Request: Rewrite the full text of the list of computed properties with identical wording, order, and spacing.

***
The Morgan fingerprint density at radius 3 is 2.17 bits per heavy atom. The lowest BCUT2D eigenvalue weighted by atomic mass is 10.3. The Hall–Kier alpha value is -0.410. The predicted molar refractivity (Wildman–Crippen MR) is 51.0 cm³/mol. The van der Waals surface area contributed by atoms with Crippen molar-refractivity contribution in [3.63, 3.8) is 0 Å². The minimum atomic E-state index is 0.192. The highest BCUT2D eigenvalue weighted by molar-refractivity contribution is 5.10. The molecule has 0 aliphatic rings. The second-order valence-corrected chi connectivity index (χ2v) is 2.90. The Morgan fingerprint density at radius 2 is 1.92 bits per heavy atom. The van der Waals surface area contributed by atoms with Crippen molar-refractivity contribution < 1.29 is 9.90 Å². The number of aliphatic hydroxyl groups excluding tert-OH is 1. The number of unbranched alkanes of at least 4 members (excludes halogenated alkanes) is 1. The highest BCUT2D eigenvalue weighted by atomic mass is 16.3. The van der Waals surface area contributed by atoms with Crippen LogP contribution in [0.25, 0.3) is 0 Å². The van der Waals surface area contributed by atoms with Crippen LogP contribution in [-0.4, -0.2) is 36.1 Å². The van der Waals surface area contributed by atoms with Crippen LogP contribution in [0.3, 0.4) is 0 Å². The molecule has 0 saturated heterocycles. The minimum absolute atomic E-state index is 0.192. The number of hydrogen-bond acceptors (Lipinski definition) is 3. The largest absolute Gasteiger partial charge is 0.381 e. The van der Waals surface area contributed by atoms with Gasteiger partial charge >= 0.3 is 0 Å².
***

The Morgan fingerprint density at radius 3 is 2.17 bits per heavy atom. The lowest BCUT2D eigenvalue weighted by atomic mass is 10.3. The Hall–Kier alpha value is -0.410. The predicted molar refractivity (Wildman–Crippen MR) is 51.0 cm³/mol. The van der Waals surface area contributed by atoms with Crippen molar-refractivity contribution in [3.63, 3.8) is 0 Å². The minimum atomic E-state index is 0.192. The highest BCUT2D eigenvalue weighted by molar-refractivity contribution is 5.10. The molecule has 0 aliphatic rings. The second-order valence-corrected chi connectivity index (χ2v) is 2.90. The Morgan fingerprint density at radius 2 is 1.92 bits per heavy atom. The van der Waals surface area contributed by atoms with Crippen molar-refractivity contribution < 1.29 is 9.90 Å². The number of aliphatic hydroxyl groups excluding tert-OH is 1. The number of unbranched alkanes of at least 4 members (excludes halogenated alkanes) is 1. The highest BCUT2D eigenvalue weighted by atomic mass is 16.3. The van der Waals surface area contributed by atoms with Crippen LogP contribution in [0.25, 0.3) is 0 Å². The van der Waals surface area contributed by atoms with Crippen LogP contribution in [-0.4, -0.2) is 36.1 Å². The van der Waals surface area contributed by atoms with Crippen LogP contribution in [0.3, 0.4) is 0 Å². The molecule has 0 saturated heterocycles. The minimum absolute atomic E-state index is 0.192. The number of hydrogen-bond acceptors (Lipinski definition) is 3. The largest absolute Gasteiger partial charge is 0.381 e. The van der Waals surface area contributed by atoms with Gasteiger partial charge >= 0.3 is 0 Å².